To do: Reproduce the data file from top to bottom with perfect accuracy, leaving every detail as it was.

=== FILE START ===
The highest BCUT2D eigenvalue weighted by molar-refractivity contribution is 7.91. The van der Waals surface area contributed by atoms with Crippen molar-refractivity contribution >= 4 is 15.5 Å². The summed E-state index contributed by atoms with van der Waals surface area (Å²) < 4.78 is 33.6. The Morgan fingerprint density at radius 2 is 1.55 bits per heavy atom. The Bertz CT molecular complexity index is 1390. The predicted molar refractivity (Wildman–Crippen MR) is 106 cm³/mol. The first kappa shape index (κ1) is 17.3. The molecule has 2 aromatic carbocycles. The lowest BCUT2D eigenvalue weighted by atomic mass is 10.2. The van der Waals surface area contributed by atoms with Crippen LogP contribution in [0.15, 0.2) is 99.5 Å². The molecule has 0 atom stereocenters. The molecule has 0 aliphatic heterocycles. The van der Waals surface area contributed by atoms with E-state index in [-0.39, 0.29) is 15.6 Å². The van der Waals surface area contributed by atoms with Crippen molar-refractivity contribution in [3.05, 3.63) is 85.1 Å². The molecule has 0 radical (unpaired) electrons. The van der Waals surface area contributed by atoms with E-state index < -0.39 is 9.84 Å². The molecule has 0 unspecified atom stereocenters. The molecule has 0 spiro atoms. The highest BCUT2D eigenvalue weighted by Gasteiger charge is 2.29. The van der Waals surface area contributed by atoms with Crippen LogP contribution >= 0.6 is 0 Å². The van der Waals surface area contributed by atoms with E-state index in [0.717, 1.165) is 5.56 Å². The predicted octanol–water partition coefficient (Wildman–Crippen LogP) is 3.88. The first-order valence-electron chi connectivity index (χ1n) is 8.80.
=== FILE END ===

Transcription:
The highest BCUT2D eigenvalue weighted by molar-refractivity contribution is 7.91. The van der Waals surface area contributed by atoms with Crippen molar-refractivity contribution >= 4 is 15.5 Å². The summed E-state index contributed by atoms with van der Waals surface area (Å²) < 4.78 is 33.6. The Morgan fingerprint density at radius 2 is 1.55 bits per heavy atom. The Bertz CT molecular complexity index is 1390. The predicted molar refractivity (Wildman–Crippen MR) is 106 cm³/mol. The first kappa shape index (κ1) is 17.3. The molecule has 2 aromatic carbocycles. The lowest BCUT2D eigenvalue weighted by atomic mass is 10.2. The van der Waals surface area contributed by atoms with Crippen LogP contribution in [0.15, 0.2) is 99.5 Å². The molecule has 0 atom stereocenters. The molecule has 0 aliphatic heterocycles. The van der Waals surface area contributed by atoms with E-state index in [-0.39, 0.29) is 15.6 Å². The van der Waals surface area contributed by atoms with Crippen molar-refractivity contribution in [3.05, 3.63) is 85.1 Å². The molecule has 0 radical (unpaired) electrons. The van der Waals surface area contributed by atoms with E-state index < -0.39 is 9.84 Å². The molecule has 0 unspecified atom stereocenters. The molecule has 0 spiro atoms. The highest BCUT2D eigenvalue weighted by Gasteiger charge is 2.29. The van der Waals surface area contributed by atoms with Crippen LogP contribution >= 0.6 is 0 Å². The van der Waals surface area contributed by atoms with E-state index in [0.717, 1.165) is 5.56 Å². The predicted octanol–water partition coefficient (Wildman–Crippen LogP) is 3.88. The first-order valence-electron chi connectivity index (χ1n) is 8.80.